By year-end, Fannie Mae economists expect home sales to increase approximately 9% from last year’s levels, reaching an estimated 4.98 million units.
That same team of experts also believes home prices hit bottom in the first quarter of this year and estimates prices will be up 2.9% at the end of 2012.
Citing a similar outlook, Freddie Mac vice president and chief economist Frank Nothaft added, “housing is resuming its traditional role of leading the recovery charge and once again being the bright spot in the economy.”
Both groups agree that record low mortgage rates and current pricing will likely bring more buyers into the housing market.
Other key factors fueling the housing recovery are fewer homes available for sale (low supply is helping push prices up) and the fact that rising rents are making the purchase of a single-family home or condominium more attractive.
As evidence, the National Association of REALTORS® (NAR) latest report shows sales of previously occupied homes rose 2.1% to 4.79 million in October, landing sales near their highest level in five years (excluding temporary spikes in 2009 and 2010 when homebuyer tax credits boosted numbers).
Plus, US home building rose in October to its highest rate in more than four years and builder confidence rose to its highest level in six and a half years.
According to a survey by the National Association of Home Builders (NAHB)/Wells Fargo, the index of builder sentiment rose to 46 this month, up from 41 in October. That’s the highest reading since May 2006, before the housing bubble burst.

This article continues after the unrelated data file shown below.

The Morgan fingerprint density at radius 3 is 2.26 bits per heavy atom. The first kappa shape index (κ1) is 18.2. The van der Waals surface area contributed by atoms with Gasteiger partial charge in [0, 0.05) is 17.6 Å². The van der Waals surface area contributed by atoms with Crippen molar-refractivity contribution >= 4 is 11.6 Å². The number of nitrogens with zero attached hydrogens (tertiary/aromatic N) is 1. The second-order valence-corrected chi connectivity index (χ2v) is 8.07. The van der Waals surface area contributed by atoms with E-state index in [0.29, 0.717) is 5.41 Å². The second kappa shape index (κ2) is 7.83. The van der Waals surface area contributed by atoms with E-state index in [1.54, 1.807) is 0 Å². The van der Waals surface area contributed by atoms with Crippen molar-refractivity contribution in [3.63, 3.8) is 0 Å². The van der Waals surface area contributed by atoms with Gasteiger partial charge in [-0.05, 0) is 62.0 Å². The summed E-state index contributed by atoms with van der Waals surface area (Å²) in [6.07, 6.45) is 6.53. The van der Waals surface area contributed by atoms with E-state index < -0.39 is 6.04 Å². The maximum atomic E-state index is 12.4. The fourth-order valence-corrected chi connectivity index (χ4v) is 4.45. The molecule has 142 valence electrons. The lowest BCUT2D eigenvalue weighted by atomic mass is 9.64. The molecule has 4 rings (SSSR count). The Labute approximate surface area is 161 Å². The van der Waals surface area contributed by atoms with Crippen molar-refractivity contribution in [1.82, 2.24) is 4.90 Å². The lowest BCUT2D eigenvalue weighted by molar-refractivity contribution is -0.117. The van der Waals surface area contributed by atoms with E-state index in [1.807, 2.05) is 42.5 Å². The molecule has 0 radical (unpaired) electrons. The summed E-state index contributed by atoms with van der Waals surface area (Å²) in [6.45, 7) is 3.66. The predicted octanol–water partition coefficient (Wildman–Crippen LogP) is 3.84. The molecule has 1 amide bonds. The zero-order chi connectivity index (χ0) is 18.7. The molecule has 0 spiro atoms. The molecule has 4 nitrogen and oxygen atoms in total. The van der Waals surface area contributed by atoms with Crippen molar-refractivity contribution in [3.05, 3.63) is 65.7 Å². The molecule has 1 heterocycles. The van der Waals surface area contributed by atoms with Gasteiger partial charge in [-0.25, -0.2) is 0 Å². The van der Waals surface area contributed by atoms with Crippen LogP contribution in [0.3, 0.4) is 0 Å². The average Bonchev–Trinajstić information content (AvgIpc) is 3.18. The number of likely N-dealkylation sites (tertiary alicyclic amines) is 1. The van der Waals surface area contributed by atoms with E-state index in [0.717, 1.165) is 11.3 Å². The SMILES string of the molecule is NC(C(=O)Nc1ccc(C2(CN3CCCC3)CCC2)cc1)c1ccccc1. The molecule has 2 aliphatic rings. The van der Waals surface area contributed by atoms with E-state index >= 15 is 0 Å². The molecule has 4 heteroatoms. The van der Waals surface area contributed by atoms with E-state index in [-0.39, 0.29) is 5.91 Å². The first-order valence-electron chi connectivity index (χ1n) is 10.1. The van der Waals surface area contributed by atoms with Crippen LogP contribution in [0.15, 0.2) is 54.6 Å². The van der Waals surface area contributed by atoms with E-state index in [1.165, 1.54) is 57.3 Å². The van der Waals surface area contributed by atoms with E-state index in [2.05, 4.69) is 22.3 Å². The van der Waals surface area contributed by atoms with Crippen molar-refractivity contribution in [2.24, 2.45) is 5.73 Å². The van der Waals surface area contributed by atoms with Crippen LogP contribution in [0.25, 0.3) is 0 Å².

Even as readings below 50 signal negative sentiment about the housing market, the index has been rising since October 2011, when it was 17. It has surged 27 points in the past 12 months, the sharpest annual increase on record. Builders are reporting a jump in prospective buyers at a level not seen since April 2006.
Similarly, housing starts increased 3.6% last month from September to a seasonally adjusted annual rate of 894,000, according to the latest Commerce Department report. Compared with a year earlier, new-home construction was up 41.9%. That’s the highest rate since July 2008 when the financial crisis was looming.
Here in northwest Indiana, the latest data available from the US Census Bureau shows new residential building permits (the measure for future building) through September were up 44% in Lake County and 31% in Porter County this year over last.
It’s important to note that while new homes represent less than 20% of the housing sales market, they have an outsize impact on the economy. Each new home built creates an average of three jobs for a year and generates about $90,000 in tax revenue, according to data from the NAHB.
“The overwhelming trend here is a housing market that has clearly shifted into recovery mode,” BMO Capital Markets economist Robert Kavcic declared in a note to clients.